Prop 8 Trial Video to Stay Sealed, 9th Cir. Rules

By Stephanie Rabiner, Esq. on February 02, 2012 | Last updated on March 21, 2019

Curiosity will remain unsatisfied for those following the Prop 8 trial. Video of the 2010 federal proceedings will remain sealed, according to an order issued by the 9th Circuit.

That video was recorded at the insistence of Judge Vaughn Walker, who ultimately found the same-sex marriage ban unconstitutional. He repeatedly promised the parties that it was intended for internal use only -- that it would help him when it came time to prepare his order.

In making its decision, the 9th Circuit thoroughly explained that it was not opining on courtroom cameras, open proceedings or freedom of the press. It was only analyzing the circumstances surrounding the Prop 8 trial video and its sealing.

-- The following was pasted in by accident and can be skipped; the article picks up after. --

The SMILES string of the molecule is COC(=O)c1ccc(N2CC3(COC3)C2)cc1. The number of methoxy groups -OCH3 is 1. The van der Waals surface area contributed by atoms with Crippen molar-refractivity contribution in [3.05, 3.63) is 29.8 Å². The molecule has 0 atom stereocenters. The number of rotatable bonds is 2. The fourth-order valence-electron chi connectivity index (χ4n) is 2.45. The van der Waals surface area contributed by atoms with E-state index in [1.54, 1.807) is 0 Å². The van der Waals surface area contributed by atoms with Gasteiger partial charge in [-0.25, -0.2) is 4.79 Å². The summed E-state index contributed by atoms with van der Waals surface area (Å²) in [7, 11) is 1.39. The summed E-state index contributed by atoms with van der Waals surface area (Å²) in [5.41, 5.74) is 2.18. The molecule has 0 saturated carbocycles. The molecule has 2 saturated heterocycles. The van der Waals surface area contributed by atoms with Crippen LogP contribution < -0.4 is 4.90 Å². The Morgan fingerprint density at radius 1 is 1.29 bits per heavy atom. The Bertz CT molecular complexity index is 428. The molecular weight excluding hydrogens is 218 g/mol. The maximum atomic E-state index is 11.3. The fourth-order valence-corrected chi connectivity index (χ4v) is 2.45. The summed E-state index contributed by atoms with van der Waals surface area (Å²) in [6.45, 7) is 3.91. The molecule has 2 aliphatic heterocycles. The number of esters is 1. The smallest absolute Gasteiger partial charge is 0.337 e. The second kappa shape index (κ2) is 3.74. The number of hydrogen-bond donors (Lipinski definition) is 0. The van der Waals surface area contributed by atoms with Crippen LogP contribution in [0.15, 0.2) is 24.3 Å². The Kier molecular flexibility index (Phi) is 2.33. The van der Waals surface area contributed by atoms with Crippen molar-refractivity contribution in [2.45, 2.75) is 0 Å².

Judge Walker had initially planned to publicly broadcast the proceedings, but proponents of Prop 8 disagreed. They appealed to the U.S. Supreme Court, which ruled in their favor.

In accordance with the Supreme Court's decision, Judge Walker amended his plan to broadcast the trial. He would still record the proceedings as allowed under court rules, but the Prop 8 trial video would be used in-chambers only.

He again made this promise when providing copies to the parties for use during closing arguments. They could retain those copies so long as they did not release them to the public.

Citing these promises, the 9th Circuit wrote, "the integrity of our judicial system depends on no small part on the ability of litigants and members of the public to rely on a judge's word." It also pointed out that Judge Walker acted on the "advice" of the Supreme Court.

As such, the Prop 8 trial video probably won't be released if the parties choose to appeal.

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